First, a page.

Really, the only drawback of the boat was the dress code: after 6pm, everyone was expected to be dressed in business casual attire. The first night, Kenz and I realized that we have 'super casual' and 'super formal' in our wardrobe, but not much in between. We signed up for the laundry service to ensure we'd be able to meet the 'standards' after the fourth day...


I woke up the first morning at about 6am, planned on rolling back over to sleep, and then realized it was the only realistic chance I'd have of catching a sunrise. I strolled out to the front of the boat and took about 25 pictures; I'll spare you and only include 3.

The first full day was Capri, which is a small island off the tip of 'the boot' of Italy. One side of the island is a rock face, the other side residential, and the middle is populated with high-end shops such as Prada and Gucci.

Jerry and I had as good a view as we did breakfast
Jerry, Chris, and I decided to get out on the island. We took a tram up the (steep!) side of the island and walked through the residential section. The most striking difference, for me, was the street size. There's just enough room for three people to walk abreast. There are no cars on this section of the island, because they simply won't fit. After we took a left off the main tourist street, we were met with sparsely populated streets and a really cool 'outsiders looking in' perspective of the island.

This church was about a million years old. 

That's a street...

To the right is our boat. 
After we'd finished our self-guided 'tour', we headed back to the town only to find Kelly, Mel, and a sweaty Dad. They had hiked up what we took the tram up. Dad couldn't believe that he walked all that way when we popped on the tram and made it up in 5 minutes, "I didn't realize y'all were wusses!"


Long story short: Taormina is one long street flooded with tourists, shops that range from kitschy  souvenirs to the high end fashion shops seen on Capri, churches, old homes. The street leads from the sea to the amphitheater (which happens to be about 2300 years old).

Being that it's in Sicily, there's a healthy amount of Godfather paraphernalia. Shops have t-shirts and prints, ranging from the stoic Brando black and white portrait to the irreverent Homer Simpson parody. As Dad and I neared the end of our walk, we saw two men playing the musical theme from The Godfather. He turned to me and asked, "What do you suppose they did before The Godfather?"

These were the musicians

Dad and Jerry solving the world's problems

Kenz enjoying her alone time

This is the picture the family will like

This is the picture I like.
I didn't get my land legs the whole day. Standing still on solid ground, I felt like I was still swaying. I fell asleep while waiting on everyone to reconvene and didn't say more than 20 words during the entire visit because I had a headache to boot. It was rough. I'd probably have more to write about Taormina if I hadn't been so sick. 

Day at Sea

In order to get from the western side of Italy all the way over to Kotor, Montenegro (the eastern side of the Adriatic Sea), we had to sail for a full day. It was the 'rockiest' day of them all - the day I had the joke exchange with the captain on the bridge. The crew had several 'exciting' activities available to passengers throughout the day. Kara, Jerry, and I played putt-putt in the lounge for an hour and a half.

We opted out of 'knot tying' and 'the galley tour'. Later, Chris, Kelly, Mel, Kenz, and myself took part in a trivia contest, only to come in a distant second to a two person team. Whereas we were happy to have the silver medal, we were a bit embarrassed that five of us lost to a two person team.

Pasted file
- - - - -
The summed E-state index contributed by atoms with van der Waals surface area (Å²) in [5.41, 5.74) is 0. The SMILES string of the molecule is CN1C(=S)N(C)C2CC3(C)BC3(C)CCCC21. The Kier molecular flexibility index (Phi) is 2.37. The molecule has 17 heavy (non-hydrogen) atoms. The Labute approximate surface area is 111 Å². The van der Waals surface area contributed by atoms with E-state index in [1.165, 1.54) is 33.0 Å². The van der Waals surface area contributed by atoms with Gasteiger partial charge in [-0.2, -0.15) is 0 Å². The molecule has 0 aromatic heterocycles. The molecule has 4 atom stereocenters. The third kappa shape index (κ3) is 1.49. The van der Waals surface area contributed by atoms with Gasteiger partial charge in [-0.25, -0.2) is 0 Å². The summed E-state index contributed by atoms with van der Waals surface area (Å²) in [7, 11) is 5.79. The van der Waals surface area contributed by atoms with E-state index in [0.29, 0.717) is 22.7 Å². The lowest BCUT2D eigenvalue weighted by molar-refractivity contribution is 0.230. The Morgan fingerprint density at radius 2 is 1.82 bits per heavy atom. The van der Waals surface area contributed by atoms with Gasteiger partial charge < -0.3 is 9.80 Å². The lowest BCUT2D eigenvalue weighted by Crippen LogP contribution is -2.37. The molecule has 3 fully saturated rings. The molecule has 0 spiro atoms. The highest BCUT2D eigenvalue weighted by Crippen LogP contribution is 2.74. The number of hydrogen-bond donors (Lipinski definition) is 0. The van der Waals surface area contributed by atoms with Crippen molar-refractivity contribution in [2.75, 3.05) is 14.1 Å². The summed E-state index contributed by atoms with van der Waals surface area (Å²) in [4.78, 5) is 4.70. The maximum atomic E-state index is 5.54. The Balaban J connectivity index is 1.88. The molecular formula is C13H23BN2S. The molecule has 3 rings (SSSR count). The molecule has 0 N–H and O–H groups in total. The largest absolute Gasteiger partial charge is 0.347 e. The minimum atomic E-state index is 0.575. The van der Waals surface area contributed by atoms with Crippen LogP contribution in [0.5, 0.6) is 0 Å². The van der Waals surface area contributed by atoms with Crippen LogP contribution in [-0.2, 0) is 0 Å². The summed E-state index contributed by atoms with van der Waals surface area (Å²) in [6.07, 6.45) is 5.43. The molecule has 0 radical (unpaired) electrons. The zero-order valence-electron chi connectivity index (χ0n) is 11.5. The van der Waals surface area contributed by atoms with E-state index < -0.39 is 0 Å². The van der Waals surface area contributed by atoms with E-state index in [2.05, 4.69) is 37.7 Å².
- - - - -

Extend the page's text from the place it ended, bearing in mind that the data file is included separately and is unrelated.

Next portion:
I found the 'poop deck'.

Jerry, Chris, and I entered the Blackjack tournament. Similar to trivia, I won second place - if you're ranking how quickly someone can lose out of a Blackjack tournament...

Later that afternoon, Kara, Jerry, Kenz, and I learned how to play 3-card poker. The odds aren't great for the individual, but it's easy to learn, easy to play, and we had the whole table to ourselves (which meant we were incessantly laughing and talking trash while at the table).

Within an hour of sitting down, Kara had hit the biggest payout possible in the game. 40:1 on a $5 bet for a 3 card straight flush.
Kenz and I quickly realized that Kara and Jerry are very different players than we are. They're lucky. They win. We're unlucky. We lose.

The second night, Jerry hit the second biggest payout: 30:1 on a $10 bet for three of a kind. (He wound up hitting another trip the next day)
I'm using pictures from different days to show how often we played this 3-card poker game. We went on a 4 or 5 night run of playing this game because we were having such a good time. The thing with having your own table (and playing against the dealer) is that you get to actually be happy for the others at the table winning. Kenz and I would nurse our chips as long as possible as we watched Kara and Jerry win hand after hand after hand after hand. It was uncanny. It was as if Kenz and I were paying to watch them play.

My rationalization? "I don't drink," I said to myself, "so I'll bet about as much money as I think Kenz is going to spend on drinks this trip." I didn't realize Dad was going to pay for our room incidentals at the end of the trip - I'm only just now thinking that may be the reason I caught a sideways glance from him the day we got off the boat...

This last picture basically sums it up. Our last night of playing, Jerry hit another straight flush on a $15 bet (which won him $600 in one hand). Kara got so excited that she ran over to Jerry, spilled coffee all over his pants, and proceeded to clean it up as Kenz pouted on the other side of the table:


It was suggested that we wake early for the arrival into Kotor, Montenegro. We would be approaching the town via river that had spent however many thousands of years carving itself out of the mountains. The view, they said, would be worth it. It was.